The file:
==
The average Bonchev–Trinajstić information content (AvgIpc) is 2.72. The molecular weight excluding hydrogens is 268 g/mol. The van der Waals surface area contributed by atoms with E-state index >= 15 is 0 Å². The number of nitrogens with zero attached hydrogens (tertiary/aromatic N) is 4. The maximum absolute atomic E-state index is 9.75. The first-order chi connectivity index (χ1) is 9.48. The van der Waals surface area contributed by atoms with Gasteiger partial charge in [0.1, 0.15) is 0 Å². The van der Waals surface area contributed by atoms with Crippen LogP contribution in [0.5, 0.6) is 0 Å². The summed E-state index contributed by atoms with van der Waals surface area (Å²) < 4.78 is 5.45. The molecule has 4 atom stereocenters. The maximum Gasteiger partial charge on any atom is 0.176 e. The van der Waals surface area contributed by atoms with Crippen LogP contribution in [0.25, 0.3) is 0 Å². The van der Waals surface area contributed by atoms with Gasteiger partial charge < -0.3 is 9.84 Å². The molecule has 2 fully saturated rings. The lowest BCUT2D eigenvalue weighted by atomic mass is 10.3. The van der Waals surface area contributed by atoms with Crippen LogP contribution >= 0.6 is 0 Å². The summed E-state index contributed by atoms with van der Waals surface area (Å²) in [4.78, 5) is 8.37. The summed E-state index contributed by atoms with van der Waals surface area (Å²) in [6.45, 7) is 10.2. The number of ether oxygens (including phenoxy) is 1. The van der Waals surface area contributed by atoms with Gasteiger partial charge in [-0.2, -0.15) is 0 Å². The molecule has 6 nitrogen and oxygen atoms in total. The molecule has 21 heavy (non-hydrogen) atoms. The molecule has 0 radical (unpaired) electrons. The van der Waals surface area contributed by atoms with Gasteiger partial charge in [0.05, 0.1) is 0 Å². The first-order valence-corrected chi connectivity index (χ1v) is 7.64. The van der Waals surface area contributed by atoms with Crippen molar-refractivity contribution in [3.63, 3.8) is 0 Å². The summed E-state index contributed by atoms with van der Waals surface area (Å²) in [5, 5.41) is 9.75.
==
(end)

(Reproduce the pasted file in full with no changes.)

The average Bonchev–Trinajstić information content (AvgIpc) is 2.72. The molecular weight excluding hydrogens is 268 g/mol. The van der Waals surface area contributed by atoms with E-state index >= 15 is 0 Å². The number of nitrogens with zero attached hydrogens (tertiary/aromatic N) is 4. The maximum absolute atomic E-state index is 9.75. The first-order chi connectivity index (χ1) is 9.48. The van der Waals surface area contributed by atoms with Gasteiger partial charge in [0.1, 0.15) is 0 Å². The van der Waals surface area contributed by atoms with Crippen LogP contribution in [0.5, 0.6) is 0 Å². The summed E-state index contributed by atoms with van der Waals surface area (Å²) < 4.78 is 5.45. The molecule has 4 atom stereocenters. The maximum Gasteiger partial charge on any atom is 0.176 e. The van der Waals surface area contributed by atoms with Crippen LogP contribution in [0.25, 0.3) is 0 Å². The van der Waals surface area contributed by atoms with Gasteiger partial charge < -0.3 is 9.84 Å². The molecule has 2 fully saturated rings. The lowest BCUT2D eigenvalue weighted by atomic mass is 10.3. The van der Waals surface area contributed by atoms with Crippen LogP contribution >= 0.6 is 0 Å². The summed E-state index contributed by atoms with van der Waals surface area (Å²) in [4.78, 5) is 8.37. The summed E-state index contributed by atoms with van der Waals surface area (Å²) in [6.45, 7) is 10.2. The number of ether oxygens (including phenoxy) is 1. The van der Waals surface area contributed by atoms with Gasteiger partial charge in [-0.2, -0.15) is 0 Å². The molecule has 6 nitrogen and oxygen atoms in total. The molecule has 21 heavy (non-hydrogen) atoms. The molecule has 0 radical (unpaired) electrons. The van der Waals surface area contributed by atoms with Gasteiger partial charge in [0.05, 0.1) is 0 Å². The first-order valence-corrected chi connectivity index (χ1v) is 7.64. The van der Waals surface area contributed by atoms with Crippen molar-refractivity contribution in [3.63, 3.8) is 0 Å². The summed E-state index contributed by atoms with van der Waals surface area (Å²) in [5, 5.41) is 9.75.